Somewhere Else is the forlorn twilight of the next day, when that creeping nostalgia has you looking back for someone, something, or just... anything. Loveless travels into some parallel-universe, roots-born Exile In Guyville territory.
When you boil it all down in a simmering cauldron: sludge metal, the raw sucker punch of punk rock, profound truths of sentimental acoustic blues and country, the cleansing powers of gospel hymns and ballads, and folk tales from the early 20th century.
Quoth Lydia: "We rehearsed for about a week and then went into the studio with a couple thirty packs and knocked it out. It's my rock and roll tribute to baseball pants and youth."
As hopeful as it is dark, modern as it is historical. City and country. MP3 and dusty 45. It’s autobiographical and all-embracing storytelling.
The album is rooted deeply in the interplay between Fulks and a brilliant cast of Appalachian-style slingers
A wealth of atomic-powered, sock it to me R&B and rock & roll hoodoo. Barrence, possessing otherworldly pipes that range from a low feral growl rumbling the nether regions to a scream that would make Little Richard blush, belts out originals and crate-diver covers.
The Bottle Rockets’ 1st and 2nd albums are widely revered as not only two of the band’s finest releases, but also two formative, flagship recordings in the nascent era of a now-broadly recognized genre. Classics.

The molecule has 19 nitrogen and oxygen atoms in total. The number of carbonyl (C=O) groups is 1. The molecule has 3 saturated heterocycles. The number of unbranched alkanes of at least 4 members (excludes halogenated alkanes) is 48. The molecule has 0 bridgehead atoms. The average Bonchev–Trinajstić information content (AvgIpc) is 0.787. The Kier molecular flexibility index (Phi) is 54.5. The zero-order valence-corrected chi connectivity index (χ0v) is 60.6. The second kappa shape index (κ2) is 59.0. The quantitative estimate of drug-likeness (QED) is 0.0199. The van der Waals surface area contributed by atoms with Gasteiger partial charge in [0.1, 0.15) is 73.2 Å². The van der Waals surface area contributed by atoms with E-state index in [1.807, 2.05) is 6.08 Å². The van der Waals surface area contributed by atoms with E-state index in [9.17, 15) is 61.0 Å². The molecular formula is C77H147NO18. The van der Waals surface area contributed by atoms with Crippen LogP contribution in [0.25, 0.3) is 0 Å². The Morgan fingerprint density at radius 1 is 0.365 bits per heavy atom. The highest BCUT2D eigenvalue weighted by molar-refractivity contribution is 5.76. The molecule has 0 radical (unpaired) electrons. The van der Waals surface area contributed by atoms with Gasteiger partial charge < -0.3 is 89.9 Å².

Known for their uniquely brooding sound that frequently conjures desolate imagery, on Bitter Drink, Bitter MoonMBD capture that familiar tone but also explore new territory, developing a richer, full-bodied sound.
Wreck Your Life documents a band hitting its stride, the confidence growing as quickly as the crowds, and it holds up beautifully.
True punk mettle fearlessly cross-bred with deep country soul.
The band mines the same raw, rootsy territory as the Waco Brothers, with the prominence of the fiddle and mandolin adding a bit more traditional feel. Dean trades lead vocals with The Meat Purveyors’ Jo Walston. Midwest nasal meets Texas twang!
"I write for myself, but certainly have The Flat Five in mind too," says Chris. "I send them new songs and let them decide which ones they want to record.